And it doesn't matter if it was a marriage of convenience either. We don't seem to care a whit about the quality of the marriage; when things fall apart we still want to get down the front and cheer on our team, seemingly oblivious to what we're bringing in of our own games.
Take the analysis of the Greens/Labor split. Imagine you're at the doctor's office and it's written up in Who magazine. The only changes needed to fit that format would be a couple of photos of Christine Milne looking forlorn, an inset of Bob Brown and some snaps of Julia looking self righteous. And all this next to a list of who did what to whom; the promises made and honoured and the ones apparently broken; the asset split; and the fear for the country of their children if they can no longer bring themselves to work together.
I've had umpteen conversations about the split over the last couple of weeks, and somehow they all drift into the territory of break up language. Milne is being precious. She knew what she was getting into when she signed on the dotted line. She got everything Julia promised her, so how can she leave now? Sour grapes. She's letting a good thing go. The Greens will go back to powerless protesting when they could have had real clout behind them.
On the other side of this potent linking of political conflict with personal tragedy, are the conversations about how the Greens need to go back to what they stand for. How this marriage has compromised them, watered them down, stolen their fire. How Julia was never a good partner or a true friend. What were they thinking? We're glad it's over. Now the Greens can go back to being true to themselves. They're better off alone.
As for the divorce metaphor itself, it's been done to death. All we've got left is a cliché. What started out as an analogy designed to give us an image of what's happening has become a kind of thinking straightjacket.
Metaphor is a kind of projection. And a great projection can help us see simultaneously what's inside ourselves and what's also in the thing we're looking at. The problem with metaphor is that because it's a projection, if we're not really willing to look at ourselves, then the picture we're trying to describe gets smaller and smaller as we continue to run away from what we see.
Listen to your friends who feel stuck in unhappy relationships or jobs they hate. I guarantee you the tired old metaphors will be flying. I had a client years ago who used to refer to his wife as "the handbrake". This was not a man who was on the point of leaving or trying to work towards something better with his partner. Just the opposite. It took him a long time to take responsibility for his own life, and the metaphors were a signpost not so much of his discontent but of his desire to resign himself to unhappiness.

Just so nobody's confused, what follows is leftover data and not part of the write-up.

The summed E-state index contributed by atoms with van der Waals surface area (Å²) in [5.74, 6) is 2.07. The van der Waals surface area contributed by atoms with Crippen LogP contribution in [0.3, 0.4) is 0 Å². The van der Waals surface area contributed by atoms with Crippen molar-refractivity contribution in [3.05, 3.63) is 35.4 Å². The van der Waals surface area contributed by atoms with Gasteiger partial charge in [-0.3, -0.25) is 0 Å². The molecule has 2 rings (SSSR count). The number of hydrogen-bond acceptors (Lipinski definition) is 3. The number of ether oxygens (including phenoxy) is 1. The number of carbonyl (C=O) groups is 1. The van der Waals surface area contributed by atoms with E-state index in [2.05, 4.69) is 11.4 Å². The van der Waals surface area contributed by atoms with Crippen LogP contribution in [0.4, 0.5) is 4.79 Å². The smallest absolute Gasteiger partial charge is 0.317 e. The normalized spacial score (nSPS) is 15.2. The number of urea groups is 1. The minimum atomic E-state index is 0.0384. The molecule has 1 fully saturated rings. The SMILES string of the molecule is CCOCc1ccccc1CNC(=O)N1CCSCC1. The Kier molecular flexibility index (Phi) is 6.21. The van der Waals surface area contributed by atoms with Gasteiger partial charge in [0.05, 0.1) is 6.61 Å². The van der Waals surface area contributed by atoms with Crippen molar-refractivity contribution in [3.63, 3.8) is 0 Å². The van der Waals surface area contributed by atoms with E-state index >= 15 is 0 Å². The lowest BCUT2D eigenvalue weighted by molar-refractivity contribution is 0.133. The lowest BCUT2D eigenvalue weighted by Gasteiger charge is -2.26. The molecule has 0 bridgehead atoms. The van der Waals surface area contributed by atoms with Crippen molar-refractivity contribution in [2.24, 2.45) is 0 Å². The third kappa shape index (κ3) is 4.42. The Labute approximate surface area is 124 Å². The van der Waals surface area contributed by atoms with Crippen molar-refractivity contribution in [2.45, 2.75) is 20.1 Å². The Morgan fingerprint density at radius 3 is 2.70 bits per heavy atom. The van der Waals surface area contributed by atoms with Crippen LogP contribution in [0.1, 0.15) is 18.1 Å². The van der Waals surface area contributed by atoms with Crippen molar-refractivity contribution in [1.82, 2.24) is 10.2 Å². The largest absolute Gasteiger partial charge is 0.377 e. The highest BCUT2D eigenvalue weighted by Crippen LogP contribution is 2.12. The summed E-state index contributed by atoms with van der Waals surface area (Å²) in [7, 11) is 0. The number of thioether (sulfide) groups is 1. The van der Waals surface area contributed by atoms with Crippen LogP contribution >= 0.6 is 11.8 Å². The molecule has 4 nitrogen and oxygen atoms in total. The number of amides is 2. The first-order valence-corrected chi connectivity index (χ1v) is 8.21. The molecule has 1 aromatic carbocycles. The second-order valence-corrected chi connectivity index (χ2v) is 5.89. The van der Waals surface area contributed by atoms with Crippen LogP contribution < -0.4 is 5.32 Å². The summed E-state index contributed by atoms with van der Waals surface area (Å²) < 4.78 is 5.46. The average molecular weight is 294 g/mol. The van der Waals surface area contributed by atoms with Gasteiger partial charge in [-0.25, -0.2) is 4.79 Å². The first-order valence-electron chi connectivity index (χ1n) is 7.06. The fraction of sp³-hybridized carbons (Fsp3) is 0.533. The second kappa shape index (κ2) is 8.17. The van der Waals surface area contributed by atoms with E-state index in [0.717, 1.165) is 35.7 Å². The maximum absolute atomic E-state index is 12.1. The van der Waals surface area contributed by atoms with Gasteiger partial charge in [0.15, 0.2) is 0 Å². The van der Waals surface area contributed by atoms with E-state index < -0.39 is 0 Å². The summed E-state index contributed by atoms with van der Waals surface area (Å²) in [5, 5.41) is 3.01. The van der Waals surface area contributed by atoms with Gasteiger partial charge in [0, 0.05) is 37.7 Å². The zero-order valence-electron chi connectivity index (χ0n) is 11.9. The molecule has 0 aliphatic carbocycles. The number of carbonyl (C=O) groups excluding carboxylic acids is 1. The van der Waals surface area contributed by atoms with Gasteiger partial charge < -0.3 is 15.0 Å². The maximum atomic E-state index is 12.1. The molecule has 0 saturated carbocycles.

By referring to his wife as something that stopped him from getting anywhere, he was unknowingly saying that he blamed her for his lack of freedom. He felt frustrated with his life and not responsible for it at the same time.
As things got better for him, he started to describe his world in more detail, and the metaphors became less hackneyed and more personal. But in the process he kept going back to the image of the handbrake because it was that metaphor that held the heart of his struggle to drive his own life and still be connected to another.
That's what makes this divorce talk so catchy. We want to understand this bitter separation so we use the closest personal experience we have: divorce. It's ubiquitous contemporary shorthand for a conflict that ends with division rather than some kind of functional reconciliation. And it gets our attention because it's one of the great struggles of our lives. How can I stay close to someone I disagree bitterly with when the consequences of ending the relationship will hurt us both?
It's understandable that we use metaphor here. I'm not asking us to stick to the facts, whatever those are. But here the divorce analogy has lost its way. It's become a kind of lazy phrase we throw around that tells us a lot more about ourselves than it does about the end of a political alliance. We could be focusing on policy, but instead we're stuck in rhetoric. We've forgotten that this is in fact a metaphor. We've mistaken the analogy for the real thing.
So we may as well be reading about Tom and Katie. Whatever part of the political playing field we're on, I think there is still a kind of hidden innate human sadness when we're shown the reality of the impossibility of playing together. When issues that are fundamental to our survival are being addressed in a system where working together is either structurally impossible or mere strategy.
We can't stop the divorce chatter because it's become a way for us to avoid our own responsibility for a political system that is continually disappointing us. If we could pick the metaphor apart to look at what we're really saying, we would have to face that for many of us, we feel like the children of badly behaved divorcing parents; simultaneously disgusted and bitterly disappointed that our needs seem to come last.
ABOUT THERAPY FOR NEWS JUNKIES: Why does the news make the news? Why do certain stories gain such traction? Therapy For News Junkies is a regular NM column which looks at why audiences react so vehemently to particular issues. Zoe Krupka is a psychotherapist who uses her knowledge about how we react as individuals to better understand collective responses to the events of the day
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